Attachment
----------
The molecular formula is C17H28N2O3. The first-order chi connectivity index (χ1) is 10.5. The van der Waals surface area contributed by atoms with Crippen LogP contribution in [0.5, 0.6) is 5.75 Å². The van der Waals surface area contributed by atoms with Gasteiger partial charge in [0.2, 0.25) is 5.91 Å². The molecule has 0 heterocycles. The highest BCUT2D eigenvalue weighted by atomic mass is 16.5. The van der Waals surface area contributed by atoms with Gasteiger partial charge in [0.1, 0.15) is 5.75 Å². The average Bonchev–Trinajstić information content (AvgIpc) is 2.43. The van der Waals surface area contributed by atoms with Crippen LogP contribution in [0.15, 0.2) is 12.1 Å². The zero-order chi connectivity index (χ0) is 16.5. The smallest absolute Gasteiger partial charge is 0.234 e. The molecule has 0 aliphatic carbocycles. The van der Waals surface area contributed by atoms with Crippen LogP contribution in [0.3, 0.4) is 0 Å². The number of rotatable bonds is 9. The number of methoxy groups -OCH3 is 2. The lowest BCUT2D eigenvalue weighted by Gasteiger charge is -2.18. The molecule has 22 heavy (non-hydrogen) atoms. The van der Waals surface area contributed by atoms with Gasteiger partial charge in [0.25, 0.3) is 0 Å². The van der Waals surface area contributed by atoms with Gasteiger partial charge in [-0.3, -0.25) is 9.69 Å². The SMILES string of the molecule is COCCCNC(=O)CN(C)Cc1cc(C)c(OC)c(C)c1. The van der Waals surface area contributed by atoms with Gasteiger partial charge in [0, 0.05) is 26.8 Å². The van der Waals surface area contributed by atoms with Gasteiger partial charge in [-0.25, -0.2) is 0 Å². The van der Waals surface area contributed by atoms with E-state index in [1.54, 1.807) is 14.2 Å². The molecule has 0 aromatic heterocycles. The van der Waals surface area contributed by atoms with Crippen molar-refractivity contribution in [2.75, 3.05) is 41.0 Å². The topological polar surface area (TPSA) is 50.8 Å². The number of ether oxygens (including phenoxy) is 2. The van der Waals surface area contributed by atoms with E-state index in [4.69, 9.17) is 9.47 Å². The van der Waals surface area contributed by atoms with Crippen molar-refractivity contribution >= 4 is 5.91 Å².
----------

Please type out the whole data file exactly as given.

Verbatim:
The molecular formula is C17H28N2O3. The first-order chi connectivity index (χ1) is 10.5. The van der Waals surface area contributed by atoms with Crippen LogP contribution in [0.5, 0.6) is 5.75 Å². The van der Waals surface area contributed by atoms with Gasteiger partial charge in [0.2, 0.25) is 5.91 Å². The molecule has 0 heterocycles. The highest BCUT2D eigenvalue weighted by atomic mass is 16.5. The van der Waals surface area contributed by atoms with Gasteiger partial charge in [0.1, 0.15) is 5.75 Å². The average Bonchev–Trinajstić information content (AvgIpc) is 2.43. The van der Waals surface area contributed by atoms with Crippen LogP contribution in [0.15, 0.2) is 12.1 Å². The zero-order chi connectivity index (χ0) is 16.5. The smallest absolute Gasteiger partial charge is 0.234 e. The molecule has 0 aliphatic carbocycles. The van der Waals surface area contributed by atoms with Crippen LogP contribution in [0.3, 0.4) is 0 Å². The number of rotatable bonds is 9. The number of methoxy groups -OCH3 is 2. The lowest BCUT2D eigenvalue weighted by Gasteiger charge is -2.18. The molecule has 22 heavy (non-hydrogen) atoms. The van der Waals surface area contributed by atoms with Gasteiger partial charge in [0.25, 0.3) is 0 Å². The van der Waals surface area contributed by atoms with Gasteiger partial charge in [-0.3, -0.25) is 9.69 Å². The SMILES string of the molecule is COCCCNC(=O)CN(C)Cc1cc(C)c(OC)c(C)c1. The van der Waals surface area contributed by atoms with Gasteiger partial charge in [0, 0.05) is 26.8 Å². The van der Waals surface area contributed by atoms with Gasteiger partial charge in [-0.25, -0.2) is 0 Å². The van der Waals surface area contributed by atoms with E-state index in [1.54, 1.807) is 14.2 Å². The molecule has 0 aromatic heterocycles. The van der Waals surface area contributed by atoms with Crippen molar-refractivity contribution in [2.75, 3.05) is 41.0 Å². The topological polar surface area (TPSA) is 50.8 Å². The number of ether oxygens (including phenoxy) is 2. The van der Waals surface area contributed by atoms with E-state index in [4.69, 9.17) is 9.47 Å². The van der Waals surface area contributed by atoms with Crippen molar-refractivity contribution >= 4 is 5.91 Å².